Our car, rusted red paint and all, squeaks into the driveway. It lurches to a stop, shoving Mom and me forward in our seats. The boxes in the back shift, slamming against the sides of the trunk. I shut my door with a bang and stand, staring at the ugly brown house directly in front of me. The paint is peeling, the shutters look like they are falling apart, and the lawn is overgrown with weeds. My mom comes up behind me.
“Do you want to go in?” she asks. I glare at her in response. She should know as well as I do that I do not want to go in. Nonetheless, Mom sticks her key into the hole and turns the doorknob. She pushes on the door, but it won’t budge. After considerable shoving, Mom manages to get the blue door open. “Welcome home, sweetie.” She gestures grandly.
Frowning, I look around. There is tile on the floor, but I can tell it is the fake sticker kind. It doesn’t look real and besides, some of the pieces are peeling off. One wall has splotches of different colored paints on it, like someone was using it to figure out what color to paint something. A moth-eaten rug sits in the middle of the entryway.
We move into the living room, which is just as bad. Two small windows let in a dirty, grimy light, doing nothing more than illuminating the dust that covers the floor. There is a fake-crystal chandelier hanging in the center of the room, covered in cobwebs.
After seeing the kitchen, my mother and I head upstairs. There are two bedrooms—one for me, one for her. Mom gets her own bathroom, but it’s tiny. As for me, I’ll have to use the one downstairs or borrow Mom’s.
My mom puts her hand on my shoulder. “It needs a little work,” she says, “but once I get the diner off the ground, we can fix it up together.” I want to believe that we will.
Mom heads back outside and walks over to the car, carefully pulling up the trunk door so as not to break it. “Come on, Lilly. Let’s start unloading.”
* * *
“So, Lilly, I hear that they’ll have a soccer team at your new school,” Mom offers. I don’t look up from my lo mein. I played on the soccer team at my old school, where Dad was the coach. I’m not going to join this one. That would be like betrayal. Besides, nothing at my new school is going to be like it was at my old school, anyway.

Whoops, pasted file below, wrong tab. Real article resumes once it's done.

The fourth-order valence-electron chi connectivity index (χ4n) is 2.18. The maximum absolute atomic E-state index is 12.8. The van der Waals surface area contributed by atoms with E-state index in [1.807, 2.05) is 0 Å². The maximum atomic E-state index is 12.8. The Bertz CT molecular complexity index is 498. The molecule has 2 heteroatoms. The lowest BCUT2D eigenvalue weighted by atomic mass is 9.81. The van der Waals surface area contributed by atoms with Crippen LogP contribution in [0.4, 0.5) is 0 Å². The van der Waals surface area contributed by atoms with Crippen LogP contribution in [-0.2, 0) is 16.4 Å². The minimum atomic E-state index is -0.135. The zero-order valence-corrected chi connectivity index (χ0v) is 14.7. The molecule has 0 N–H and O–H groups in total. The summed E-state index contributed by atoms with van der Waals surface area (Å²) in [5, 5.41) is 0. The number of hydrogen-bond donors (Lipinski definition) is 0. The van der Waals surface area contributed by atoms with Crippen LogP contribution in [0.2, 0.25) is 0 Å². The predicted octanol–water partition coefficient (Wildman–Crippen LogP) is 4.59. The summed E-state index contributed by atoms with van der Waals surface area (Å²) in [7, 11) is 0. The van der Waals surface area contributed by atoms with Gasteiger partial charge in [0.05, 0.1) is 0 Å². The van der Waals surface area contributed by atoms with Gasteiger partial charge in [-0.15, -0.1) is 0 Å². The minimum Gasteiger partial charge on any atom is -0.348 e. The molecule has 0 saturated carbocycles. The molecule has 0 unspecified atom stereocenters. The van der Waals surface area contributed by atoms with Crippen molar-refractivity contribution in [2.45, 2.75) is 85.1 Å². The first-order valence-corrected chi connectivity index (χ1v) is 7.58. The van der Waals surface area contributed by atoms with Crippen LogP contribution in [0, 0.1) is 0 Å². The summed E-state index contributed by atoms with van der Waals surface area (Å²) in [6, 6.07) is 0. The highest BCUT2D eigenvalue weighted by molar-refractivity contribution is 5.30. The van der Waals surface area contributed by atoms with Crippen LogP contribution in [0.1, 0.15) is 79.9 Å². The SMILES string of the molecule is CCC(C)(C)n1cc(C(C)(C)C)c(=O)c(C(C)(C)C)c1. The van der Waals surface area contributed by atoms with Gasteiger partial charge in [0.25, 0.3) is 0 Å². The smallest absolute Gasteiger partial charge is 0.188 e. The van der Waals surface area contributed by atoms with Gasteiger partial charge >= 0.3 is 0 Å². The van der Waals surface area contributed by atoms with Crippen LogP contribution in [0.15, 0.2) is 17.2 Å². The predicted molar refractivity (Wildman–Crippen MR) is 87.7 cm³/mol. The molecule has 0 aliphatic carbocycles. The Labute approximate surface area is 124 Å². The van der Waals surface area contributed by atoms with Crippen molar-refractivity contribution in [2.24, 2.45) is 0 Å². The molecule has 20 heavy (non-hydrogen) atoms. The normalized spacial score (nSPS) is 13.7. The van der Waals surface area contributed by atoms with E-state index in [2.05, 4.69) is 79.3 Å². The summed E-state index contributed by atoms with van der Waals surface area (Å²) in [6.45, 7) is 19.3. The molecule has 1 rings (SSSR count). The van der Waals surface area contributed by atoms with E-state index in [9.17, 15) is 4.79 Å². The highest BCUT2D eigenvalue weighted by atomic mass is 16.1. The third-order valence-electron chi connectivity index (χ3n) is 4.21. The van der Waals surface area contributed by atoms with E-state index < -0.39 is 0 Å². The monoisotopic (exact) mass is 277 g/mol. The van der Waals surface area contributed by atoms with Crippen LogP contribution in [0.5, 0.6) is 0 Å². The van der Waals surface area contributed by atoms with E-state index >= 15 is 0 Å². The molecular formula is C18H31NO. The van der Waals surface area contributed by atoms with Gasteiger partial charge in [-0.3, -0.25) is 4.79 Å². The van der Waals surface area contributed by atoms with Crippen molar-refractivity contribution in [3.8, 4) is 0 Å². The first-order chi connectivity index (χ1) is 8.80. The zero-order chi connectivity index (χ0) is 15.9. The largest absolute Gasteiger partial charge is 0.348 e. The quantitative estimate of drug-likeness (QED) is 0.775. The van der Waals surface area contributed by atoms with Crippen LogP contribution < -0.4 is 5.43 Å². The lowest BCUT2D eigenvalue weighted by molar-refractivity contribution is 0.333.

But Mom doesn’t give up. “They also have an art club after school. Doesn’t that sound like fun?”
I shrug. “I’m full,” I mumble, even though I’ve barely touched my takeout. I leave the kitchen and head for my room, which is in dismal condition. The movers haven’t come yet and probably won’t for a while, just because we couldn’t really afford to pay for good ones. So right now, my room is empty except for a sleeping bag and a pile of boxes in the corner.
Sighing, I sit down on my sleeping bag. I think of my room at Dad’s house. He’s a radio DJ, so he plastered my walls with all sorts of album-cover posters and vintage records. There’s a phonograph in the corner on a really cool retro table. My bedspread is straight out of the 1970s, with records and boom boxes spinning across a red background. Above my bed is a light-up sign that flashes Lilly. I had been begging Dad for it since I could talk, and I finally got it last year when I turned eleven. And I have my own closet, unlike here. My room at Dad’s is my place, the place where I go when life gets too fast or too confusing. It’s a place where I can slow down and think.
I walk over to the boxes and pull out Dad’s photo from the top of one. He’s smiling up from a sound booth at a party. His hair is tousled and sticking out at odd angles from underneath his baseball cap, which is on backwards. His T-shirt has a picture of a guitar on it. His tattoo, the one of the record that Mom always hated, sticks out from underneath the sleeve.
I pick up the picture of Dad and put it next to my sleeping bag, because I don’t have a nightstand to put it on. Then I zipper myself in for the night.